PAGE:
October 31, 2006
February 1999 - Lawyers are Next

From Amy K. Rosenberg of Fort Collins, Colo. (Liggett, Smith & Williams), this trial excerpt from a "marriage dissolution proceeding" in which Amy's colleague, Michael Liggett, "was cross-examing the soon-to-be ex-wife" regarding some of her expenditures.

Q. "Wynbriar," is that an antique store?

A. No, that's not. That's a tobacco shop.

Q. What did you buy for $831?

A. A fox.

Q. A fox?

A. Yes.

The Court: Wait a minute. I've got to know. You mean, an animal?

The Witness: No. He's - I have a dead animal farm. It's a stuffed fox.

The Court: A stuffed fox. Okay.

Q. You say you have a dead animal farm. You collect taxidermy?

A. Does that surprise you?

Q. What other animals do you have?

A. Lawyers are next.

October 30, 2006
October 2006 -Lawyers Behaving Badly

Randall E. Hand of Plano, who is vice president and senior counsel to Computer Associates, Inc., was the first to send me this very imaginative order written by Judge Pendleton Gaines of the Superior Court of Arizona (Maricopa County) in the case of Physicians Choice of Arizona, Inc. v. Mickey Miller, et al. (CV 2003-020242).

Plaintiff ’s Motion to Compel Acceptance of Lunch Invitation
The Court has rarely seen a motion with more merit. The motion will be granted.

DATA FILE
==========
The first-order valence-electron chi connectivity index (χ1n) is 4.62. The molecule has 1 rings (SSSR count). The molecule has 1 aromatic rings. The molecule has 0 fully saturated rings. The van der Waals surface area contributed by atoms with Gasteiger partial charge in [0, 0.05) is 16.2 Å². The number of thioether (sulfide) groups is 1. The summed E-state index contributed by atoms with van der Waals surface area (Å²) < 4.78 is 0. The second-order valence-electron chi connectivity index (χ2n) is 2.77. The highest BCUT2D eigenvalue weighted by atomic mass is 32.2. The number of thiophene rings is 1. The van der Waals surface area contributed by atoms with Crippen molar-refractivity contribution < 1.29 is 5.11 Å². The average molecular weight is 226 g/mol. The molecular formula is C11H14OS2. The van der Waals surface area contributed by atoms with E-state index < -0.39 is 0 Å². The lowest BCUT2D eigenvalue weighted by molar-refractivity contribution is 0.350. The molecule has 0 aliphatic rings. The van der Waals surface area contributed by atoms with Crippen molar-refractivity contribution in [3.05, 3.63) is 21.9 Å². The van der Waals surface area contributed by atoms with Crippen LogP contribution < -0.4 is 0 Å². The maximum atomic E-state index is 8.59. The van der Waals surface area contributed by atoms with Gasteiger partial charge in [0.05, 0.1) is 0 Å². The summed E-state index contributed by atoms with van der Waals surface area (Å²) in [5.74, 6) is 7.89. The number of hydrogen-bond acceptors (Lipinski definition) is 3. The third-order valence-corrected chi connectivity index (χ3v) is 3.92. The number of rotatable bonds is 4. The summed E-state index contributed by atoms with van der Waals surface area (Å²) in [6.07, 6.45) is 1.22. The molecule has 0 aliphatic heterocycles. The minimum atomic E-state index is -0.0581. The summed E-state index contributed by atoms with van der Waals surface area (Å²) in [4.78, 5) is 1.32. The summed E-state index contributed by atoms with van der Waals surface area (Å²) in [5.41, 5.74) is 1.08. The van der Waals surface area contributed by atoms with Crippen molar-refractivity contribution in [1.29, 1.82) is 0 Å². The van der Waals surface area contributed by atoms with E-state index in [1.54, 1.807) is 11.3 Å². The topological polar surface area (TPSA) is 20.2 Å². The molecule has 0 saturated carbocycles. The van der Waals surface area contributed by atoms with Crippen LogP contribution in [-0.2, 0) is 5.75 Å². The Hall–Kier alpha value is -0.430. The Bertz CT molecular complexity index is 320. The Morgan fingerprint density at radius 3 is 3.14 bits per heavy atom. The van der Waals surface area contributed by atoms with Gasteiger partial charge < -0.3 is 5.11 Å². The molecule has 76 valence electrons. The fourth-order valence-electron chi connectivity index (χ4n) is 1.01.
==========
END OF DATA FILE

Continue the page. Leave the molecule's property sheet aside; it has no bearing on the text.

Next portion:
The Court has searched in vain in the Arizona Rules of Civil Procedure and cases, as well as the leading treatises on federal and Arizona procedure, to find specific support for Plaintiff’s motion. Finding none, the Court concludes that motions of this type are so clearly within the inherent powers of the Court and have been so routinely granted that they are non-controversial and require no precedential support. …

Plaintiff’s counsel extended a lunch invitation to Defendant’s counsel “to have a discussion regarding discovery and other matters.” Plaintiff’s counsel offered to “pay for lunch.” Defendant’s counsel failed to respond until the motion was filed.

Defendant’s counsel distrusts Plaintiff ’s counsel’s motives and fears that Plaintiff’s counsel’s purpose is to persuade Defendant’s counsel of the lack of merit in the defense case. The Court has no doubt of Defendant’s counsel’s ability to withstand Plaintiff ’s counsel’s blandishments and to respond sally for sally and barb for barb. Defendant’s counsel now makes what may be an illusory acceptance of Plaintiff’s counsel’s invitation by saying, “We would love to have lunch at Ruth’s Chris with/on … ” Plaintiff’s counsel.

Plaintiff’s counsel replies somewhat petulantly, criticizing Defendant’s counsel’s acceptance of the lunch invitation on the grounds that Defendant’s counsel is “now attempting to choose the location” and saying that he “will oblige,” but Defendant’s counsel “will pay for its own meal.” …